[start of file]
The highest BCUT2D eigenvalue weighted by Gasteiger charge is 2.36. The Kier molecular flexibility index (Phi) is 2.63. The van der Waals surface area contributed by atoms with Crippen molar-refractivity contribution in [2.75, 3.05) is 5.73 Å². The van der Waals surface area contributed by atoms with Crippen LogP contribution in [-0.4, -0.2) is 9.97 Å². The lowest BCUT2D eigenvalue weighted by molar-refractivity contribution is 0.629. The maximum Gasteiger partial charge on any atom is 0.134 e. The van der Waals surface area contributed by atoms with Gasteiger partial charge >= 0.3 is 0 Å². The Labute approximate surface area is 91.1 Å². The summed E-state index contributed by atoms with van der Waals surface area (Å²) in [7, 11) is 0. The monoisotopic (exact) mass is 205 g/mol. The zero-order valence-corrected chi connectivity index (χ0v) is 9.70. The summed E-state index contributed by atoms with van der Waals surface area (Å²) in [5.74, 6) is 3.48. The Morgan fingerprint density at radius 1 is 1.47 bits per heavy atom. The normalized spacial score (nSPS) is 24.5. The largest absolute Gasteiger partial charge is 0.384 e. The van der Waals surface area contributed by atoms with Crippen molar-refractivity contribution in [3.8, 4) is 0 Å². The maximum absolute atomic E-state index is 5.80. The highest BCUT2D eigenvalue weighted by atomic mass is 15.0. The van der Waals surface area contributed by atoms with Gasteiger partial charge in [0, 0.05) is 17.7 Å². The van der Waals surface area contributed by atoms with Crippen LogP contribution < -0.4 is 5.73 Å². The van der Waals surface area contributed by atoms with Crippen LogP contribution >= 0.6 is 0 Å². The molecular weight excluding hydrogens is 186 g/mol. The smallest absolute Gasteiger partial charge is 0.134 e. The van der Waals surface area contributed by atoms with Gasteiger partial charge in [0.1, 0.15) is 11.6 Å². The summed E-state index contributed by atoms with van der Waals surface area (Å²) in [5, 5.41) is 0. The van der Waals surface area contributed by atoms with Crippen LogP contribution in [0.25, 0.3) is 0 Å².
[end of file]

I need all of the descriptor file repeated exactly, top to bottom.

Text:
The highest BCUT2D eigenvalue weighted by Gasteiger charge is 2.36. The Kier molecular flexibility index (Phi) is 2.63. The van der Waals surface area contributed by atoms with Crippen molar-refractivity contribution in [2.75, 3.05) is 5.73 Å². The van der Waals surface area contributed by atoms with Crippen LogP contribution in [-0.4, -0.2) is 9.97 Å². The lowest BCUT2D eigenvalue weighted by molar-refractivity contribution is 0.629. The maximum Gasteiger partial charge on any atom is 0.134 e. The van der Waals surface area contributed by atoms with Gasteiger partial charge >= 0.3 is 0 Å². The Labute approximate surface area is 91.1 Å². The summed E-state index contributed by atoms with van der Waals surface area (Å²) in [7, 11) is 0. The monoisotopic (exact) mass is 205 g/mol. The zero-order valence-corrected chi connectivity index (χ0v) is 9.70. The summed E-state index contributed by atoms with van der Waals surface area (Å²) in [5.74, 6) is 3.48. The Morgan fingerprint density at radius 1 is 1.47 bits per heavy atom. The normalized spacial score (nSPS) is 24.5. The largest absolute Gasteiger partial charge is 0.384 e. The van der Waals surface area contributed by atoms with Crippen molar-refractivity contribution in [3.8, 4) is 0 Å². The maximum absolute atomic E-state index is 5.80. The highest BCUT2D eigenvalue weighted by atomic mass is 15.0. The van der Waals surface area contributed by atoms with Gasteiger partial charge in [0, 0.05) is 17.7 Å². The van der Waals surface area contributed by atoms with Crippen LogP contribution < -0.4 is 5.73 Å². The van der Waals surface area contributed by atoms with Crippen LogP contribution >= 0.6 is 0 Å². The molecular weight excluding hydrogens is 186 g/mol. The smallest absolute Gasteiger partial charge is 0.134 e. The van der Waals surface area contributed by atoms with Gasteiger partial charge in [0.1, 0.15) is 11.6 Å². The summed E-state index contributed by atoms with van der Waals surface area (Å²) in [5, 5.41) is 0. The van der Waals surface area contributed by atoms with Crippen LogP contribution in [0.25, 0.3) is 0 Å².